You know how frustrating it is to be working on some project and find that a really obvious bit of code or piece of mechanics is one of your competitors intellectual properties. Or you are writing a song and you have to change it, because some arrangement of notes is at use in another song. There are a lot of combinations on a guitar, but they are finite and when you think of the ones that sound good, it is fewer yet.

Remember the refrain:
Creativity and innovation always builds on the past.
The past always tries to control the creativity that builds upon it.
Free societies enable the future by limiting this power of the past.
Ours is less and less a free society.


Just make copyright for a reasonable length of time 4-8 years and then let other creative people have a go at it.
posted by psycho-alchemy at 5:33 PM on August 12, 2009 [1 favorite]


I think Ian Mackaye put it best: "When people who are songwriters say 'That's my property and if you give it away for free then I'll lose my incentive,' then, well, good riddance."
posted by dunkadunc at 7:13 AM on August 13 [+] [!]


Do you work for free, out of interest? Or do you only expect other people to?

(So, do these parties all have the same ties to immigrant-beating white supremecist groups as the original, or is that an optional extra?)
posted by rodgerd at 5:59 PM on August 12, 2009


Disney takes the brothers Grimm, builds on it and then locks it up.
...
Just make copyright for a reasonable length of time 4-8 years and then let other creative people have a go at it.
posted by psycho-alchemy at 8:33 PM on August 12


The Brothers Grimm's stories are still in the public domain. What on Earth are you talking about?

4-8 years is actually a very short amount of time. Let's say you're a writer who comes out with a new book every year or three (which makes you fairly prolific actually). You get an advance against royalties of $10,000 for each book, and then once you earn out your advance (if you earn out your advance), you start to get 10% of the cover price of the book, with some fiddling amounts for books sold at discount and so on. Say you're pretty successful - not J.K. Rowling or Stephen King successful, but successful enough that your books stay in print year after year. Hurray! You make $10,000 up front for each new book (every two years, roughly), and about $3000/year from royalties on your old books that have earned out their advances.

I leave it as an exercise to the reader to figure out how this successful midlist author ever makes enough money to quit her day job under a scheme that puts her work into the public domain after eight years.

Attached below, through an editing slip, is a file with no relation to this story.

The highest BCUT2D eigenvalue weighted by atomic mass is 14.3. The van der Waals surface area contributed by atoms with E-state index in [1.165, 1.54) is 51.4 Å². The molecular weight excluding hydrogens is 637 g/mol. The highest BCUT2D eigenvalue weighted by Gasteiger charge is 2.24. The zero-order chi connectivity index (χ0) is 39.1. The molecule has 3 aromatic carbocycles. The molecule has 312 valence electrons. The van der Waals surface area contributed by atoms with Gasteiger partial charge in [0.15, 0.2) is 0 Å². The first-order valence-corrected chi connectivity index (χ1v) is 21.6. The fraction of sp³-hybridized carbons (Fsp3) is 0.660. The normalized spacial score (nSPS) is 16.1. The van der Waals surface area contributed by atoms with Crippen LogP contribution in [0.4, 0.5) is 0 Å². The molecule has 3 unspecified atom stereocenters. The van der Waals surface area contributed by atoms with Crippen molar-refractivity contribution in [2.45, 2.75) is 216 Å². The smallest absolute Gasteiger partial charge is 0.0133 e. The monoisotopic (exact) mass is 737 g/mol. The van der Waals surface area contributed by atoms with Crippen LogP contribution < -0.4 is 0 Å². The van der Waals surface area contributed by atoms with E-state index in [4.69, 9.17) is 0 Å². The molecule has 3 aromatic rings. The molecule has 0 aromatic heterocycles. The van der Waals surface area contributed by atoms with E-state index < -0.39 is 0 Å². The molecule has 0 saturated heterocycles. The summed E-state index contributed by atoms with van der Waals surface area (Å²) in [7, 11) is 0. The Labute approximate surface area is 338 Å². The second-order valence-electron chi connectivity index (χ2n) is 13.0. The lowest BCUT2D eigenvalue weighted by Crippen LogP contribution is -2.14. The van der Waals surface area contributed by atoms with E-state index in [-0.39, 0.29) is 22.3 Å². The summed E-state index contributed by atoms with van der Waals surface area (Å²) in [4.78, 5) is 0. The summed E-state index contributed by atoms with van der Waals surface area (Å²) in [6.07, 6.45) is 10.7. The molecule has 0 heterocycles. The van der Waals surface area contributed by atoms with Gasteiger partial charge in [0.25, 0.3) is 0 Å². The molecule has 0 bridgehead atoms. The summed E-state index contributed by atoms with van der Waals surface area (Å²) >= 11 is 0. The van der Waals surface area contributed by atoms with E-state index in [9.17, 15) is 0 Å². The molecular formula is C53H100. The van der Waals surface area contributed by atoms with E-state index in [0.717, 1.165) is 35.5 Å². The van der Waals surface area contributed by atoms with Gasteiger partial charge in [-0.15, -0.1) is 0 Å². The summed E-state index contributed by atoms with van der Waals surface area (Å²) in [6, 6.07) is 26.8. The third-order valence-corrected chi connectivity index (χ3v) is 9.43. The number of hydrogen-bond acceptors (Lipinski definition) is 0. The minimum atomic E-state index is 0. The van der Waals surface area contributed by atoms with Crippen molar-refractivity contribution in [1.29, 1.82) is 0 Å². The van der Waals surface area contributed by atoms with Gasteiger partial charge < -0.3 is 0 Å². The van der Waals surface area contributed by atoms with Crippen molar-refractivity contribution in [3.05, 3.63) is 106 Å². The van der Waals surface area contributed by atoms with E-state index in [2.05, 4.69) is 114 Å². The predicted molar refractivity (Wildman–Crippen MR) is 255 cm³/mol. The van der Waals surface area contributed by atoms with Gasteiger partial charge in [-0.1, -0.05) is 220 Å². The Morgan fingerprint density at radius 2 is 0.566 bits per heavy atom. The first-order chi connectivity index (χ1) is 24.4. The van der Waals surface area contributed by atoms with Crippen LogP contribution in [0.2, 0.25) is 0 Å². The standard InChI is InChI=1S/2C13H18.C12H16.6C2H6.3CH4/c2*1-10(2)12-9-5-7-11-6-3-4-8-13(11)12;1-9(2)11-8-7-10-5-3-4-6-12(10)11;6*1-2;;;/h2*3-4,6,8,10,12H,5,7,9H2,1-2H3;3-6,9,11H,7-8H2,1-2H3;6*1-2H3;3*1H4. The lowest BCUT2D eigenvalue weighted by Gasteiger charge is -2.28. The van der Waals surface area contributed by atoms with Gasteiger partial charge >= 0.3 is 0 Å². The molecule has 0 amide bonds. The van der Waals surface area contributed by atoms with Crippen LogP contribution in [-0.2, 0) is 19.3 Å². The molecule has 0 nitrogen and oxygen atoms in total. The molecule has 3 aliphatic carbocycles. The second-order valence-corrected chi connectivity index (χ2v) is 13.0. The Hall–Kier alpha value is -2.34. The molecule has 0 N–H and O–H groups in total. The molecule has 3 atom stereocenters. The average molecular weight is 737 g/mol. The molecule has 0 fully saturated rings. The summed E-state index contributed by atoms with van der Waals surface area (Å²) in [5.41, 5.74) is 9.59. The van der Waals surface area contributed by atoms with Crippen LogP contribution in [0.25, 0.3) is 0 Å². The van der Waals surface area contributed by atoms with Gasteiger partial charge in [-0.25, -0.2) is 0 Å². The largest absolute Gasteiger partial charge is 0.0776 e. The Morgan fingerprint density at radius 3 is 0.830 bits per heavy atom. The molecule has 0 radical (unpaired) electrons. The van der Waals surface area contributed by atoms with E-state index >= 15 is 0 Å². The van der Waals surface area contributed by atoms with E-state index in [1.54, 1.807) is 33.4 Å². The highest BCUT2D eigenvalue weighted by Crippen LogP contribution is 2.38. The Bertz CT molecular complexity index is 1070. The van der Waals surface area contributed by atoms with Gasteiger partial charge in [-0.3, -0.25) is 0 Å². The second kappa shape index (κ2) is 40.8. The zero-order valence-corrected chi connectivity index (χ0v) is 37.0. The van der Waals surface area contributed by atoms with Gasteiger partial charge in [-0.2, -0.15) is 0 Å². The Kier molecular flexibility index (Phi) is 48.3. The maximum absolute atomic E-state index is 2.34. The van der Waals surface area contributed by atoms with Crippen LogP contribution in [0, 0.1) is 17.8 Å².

posted by joannemerriam at 8:21 PM on August 12, 2009


jedicus: My problem with that User Friendly hack (if you read the thread) was that he was plagiarizing material (ripping off without giving credit) for his painfully lame, imaginationless comics which he was desperately trying to monetize through his website- not at all the same thing as giving away copies for free because you like to share.
Also, I don't think some lame hack will make me lose my incentive to participate here.

Mackaye's point is that if someone's just making music only for the money, then who cares if they stop making it?

I expect money for doing my job because it kind of sucks and it's something I would not otherwise be doing.
I write music for free, out of interest, because I simply can't stop myself. I would play for free at a free venue but if the venue owner were to be making money off my performance I would want to be getting a cut because I don't like subsidizing club owners for free. What's really important is that people hear the music and enjoy it.
I really don't give a damn who listens to copies of my music as long as they know I played it and it's not being used for someone else's commercial gain.
posted by dunkadunc at 9:34 PM on August 12, 2009


So joining the Pirate Party probably wouldn't kill your chances of working for the U.S. government (in some field other than intellectual property).

So you could still drive a forklift or stack supermarket shelves, but jobs that deal with intellectual property (i.e., anything programming-related) could be out.
posted by acb at 10:53 PM on August 12, 2009


dunkadunc: I write music for free, out of interest, because I simply can't stop myself.

That's nice and I applaud that sentiment, and I actually like your music postings, but there is nothing stopping you or any other sympathetic artist from doing what you suggest in the current system so I'm not really seeing it as a major imperative to toss or reduce copyright protections.

I would play for free at a free venue but if the venue owner were to be making money off my performance I would want to be getting a cut because I don't like subsidizing club owners for free.

Now hey there, I'm not sure that follows. "Subsidizing club owners"? They have actual tangible costs... property, inventory, service staff. You're just sharing your art, which you love to make, with people who love to hear it.